My Sun­day

Alexa White­head started tinker­ing away on ba­bieswear brand Buck & Baa in her win­dows of down­time af­ter the birth of her sec­ond child. She takes a quick breather to talk to Nicky Park about comfy clothes and home renos.

Sunday Star-Times - Sunday Magazine - - SNAPSHOT -

We al­ways stick to­gether on the week­ends. We’re a fam­ily unit, so if one per­son has to do some­thing, we all go with. Sun­days are very much a fam­ily day. If I can wran­gle it, I like to take a lit­tle bit of a sleep-in. A sleep-in is 8am – or 9am is ex­treme. We go for walks, we hang out at home. If we can steal some time, we work on our ren­o­va­tions.

I don’t re­ally like big cities. Feild­ing – it’s nice here, it’s just re­ally pretty. There are lots of trees. The peo­ple are re­ally friendly and nice. It’s a ca­sual, quiet place.

We bought this house know­ing it needed a lot of work done to it. As soon as they said we’d got the house I was like, what have we done? It was in Jan­uary last year, three weeks af­ter our third baby, Ezra, was born. I think your pri­or­i­ties change and you re­alise what you’ve got go­ing on doesn’t re­ally work for you any more. Our last house, the lay­out just wasn’t right and I never wanted to stay there.

I’m never go­ing to do a ren­o­va­tion again.

My hus­band, Ben, re­ally likes do­ing it. He likes do­ing all the bits and pieces but I don’t like the fact that it takes years, so hope­fully by the end of this year we’ll have it fin­ished – which will mark two years. We al­ways toy with go­ing on an­other ad­ven­ture or mov­ing some­where. But I think, once this is fin­ished, I want to en­joy it for a lit­tle bit.

I started Buck & Baa af­ter my sec­ond kid was born over in Aus­tralia in March 2015. When Holly was about 5 months old, I got a lit­tle bit bored at home. My el­dest, Sam, had started kindy, so it was just her at home. I had an ex­tra room with my sewing ma­chine and I just made lit­tle merino bean­ies and lit­tle moc­casins, so it was all hand­made when­ever I had time to make stuff.

Girls’ cloth­ing es­pe­cially re­ally both­ered me. I find it hard to buy stuff for Holly (now 3½) be­cause I don’t like all the big bright prints and the glit­ter and the frills and stuff like that. I just wanted to do nice neu­trals, nice prints, I wanted to have my lit­tle draw­ings on them. Sim­plic­ity. I’ve al­ways had a phi­los­o­phy of:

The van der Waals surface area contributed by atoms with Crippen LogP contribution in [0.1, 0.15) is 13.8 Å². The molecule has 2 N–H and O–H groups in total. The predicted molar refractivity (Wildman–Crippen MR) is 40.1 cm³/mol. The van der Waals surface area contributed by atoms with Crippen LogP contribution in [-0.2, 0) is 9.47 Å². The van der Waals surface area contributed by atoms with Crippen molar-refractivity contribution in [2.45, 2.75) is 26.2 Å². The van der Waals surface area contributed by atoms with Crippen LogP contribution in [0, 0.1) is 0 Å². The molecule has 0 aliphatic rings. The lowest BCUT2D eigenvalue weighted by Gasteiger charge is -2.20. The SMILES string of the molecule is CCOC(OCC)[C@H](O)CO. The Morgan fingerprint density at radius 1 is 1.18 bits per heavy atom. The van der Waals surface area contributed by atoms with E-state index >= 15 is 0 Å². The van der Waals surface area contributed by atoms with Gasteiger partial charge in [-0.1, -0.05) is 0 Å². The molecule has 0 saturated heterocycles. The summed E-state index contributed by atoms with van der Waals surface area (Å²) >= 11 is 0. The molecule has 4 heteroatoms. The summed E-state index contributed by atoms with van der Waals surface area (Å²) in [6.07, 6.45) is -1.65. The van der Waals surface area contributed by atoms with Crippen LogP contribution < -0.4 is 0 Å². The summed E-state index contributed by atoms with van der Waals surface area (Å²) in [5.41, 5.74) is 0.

“Girls’ cloth­ing both­ered me... I don’t like all the big bright prints and the glit­ter and the frills and stuff like that.”

if I like it, if I’m go­ing to dress my chil­dren in it, then ob­vi­ously other peo­ple out there are go­ing to like the same sort of stuff.

Kids are kids. Holly does hand­stands and rolls around – ev­ery­thing that she wears needs to be com­fort­able. So I do have to make dresses for the girls who like to be girly, but in terms of Holly, she just wants to wear comfy pants and T-shirts. She’s al­ways been like that, so I will con­tinue to do that. I think kids just need to be able to do what they need to do and be com­fort­able. It’s all about prac­ti­cal­ity.

I’ll buy some­thing for my­self purely be­cause it looks comfy and it’s easy­go­ing and not ex­pen­sive.

If I’m shop­ping for my kids, I don’t have the same set of rules. Even my sis­ter’s like: “You’re crazy, you need to treat your­self and get your­self some­thing nice.” I just don’t re­ally care.

I love be­ing busy. I don’t like it when I don’t have any­thing to do. I’m the sort of per­son who al­ways has at least three projects on the go. At the mo­ment, when I do get down­time I just blob out, but I used to al­ways be draw­ing or paint­ing or cro­chet­ing. I couldn’t just sit and watch TV and do noth­ing. I’d have to do some­thing with my hands. I feel weird when I don’t have some­thing I need to be do­ing.

It was re­ally, re­ally scary at first when Ben quit his job to be a stay-at-home dad. I think for the first few weeks I was like, “I’m not sure about this,” and even some­times now I won­der if it was a good de­ci­sion. But look­ing back, it def­i­nitely was. He’s amaz­ing for do­ing it – he had a good ca­reer as a plumber/drain­layer, but he was like, “I don’t re­ally have any pas­sion for my job and I know that you re­ally love what you’re do­ing, so let’s try it out.”

We don’t re­ally fight, even though we’re around each other all the time. I’m work­ing at home, he’s at home. We just seem to click. We have cof­fees to­gether, we play cards if we have a lit­tle break. I never get sick of him, and hope­fully vice versa, even spend­ing all our spare time to­gether. It’s nice.

We’ve fin­ished hav­ing ba­bies now.

I think it’s sad say­ing that, be­cause I’d like to have an­other lit­tle squishy baby, but the lo­gis­tics of hav­ing a whole other hu­man be­ing in the house is a scary thought. We’d have to get a big­ger car and the sleep­less­ness, I just can’t go back to that. Three kids is good – it’s busy and it’s chaotic and it’s messy, but I wouldn’t change it for any­thing.

On Sun­day, it’s my son’s rule that we eat din­ner in front of a fam­ily movie and d not t at t the th ta­ble. t bl So S we all ll camp out t in the lounge and put a kids’ movie on… which they don’t re­ally watch and then I end up watch­ing it. I have to see what hap­pens at the end.

Alexa White­head with her hus­band, Ben, and their chil­dren Sam, left, Ezra and Holly.

Newspapers in English

Newspapers from New Zealand

© PressReader. All rights reserved.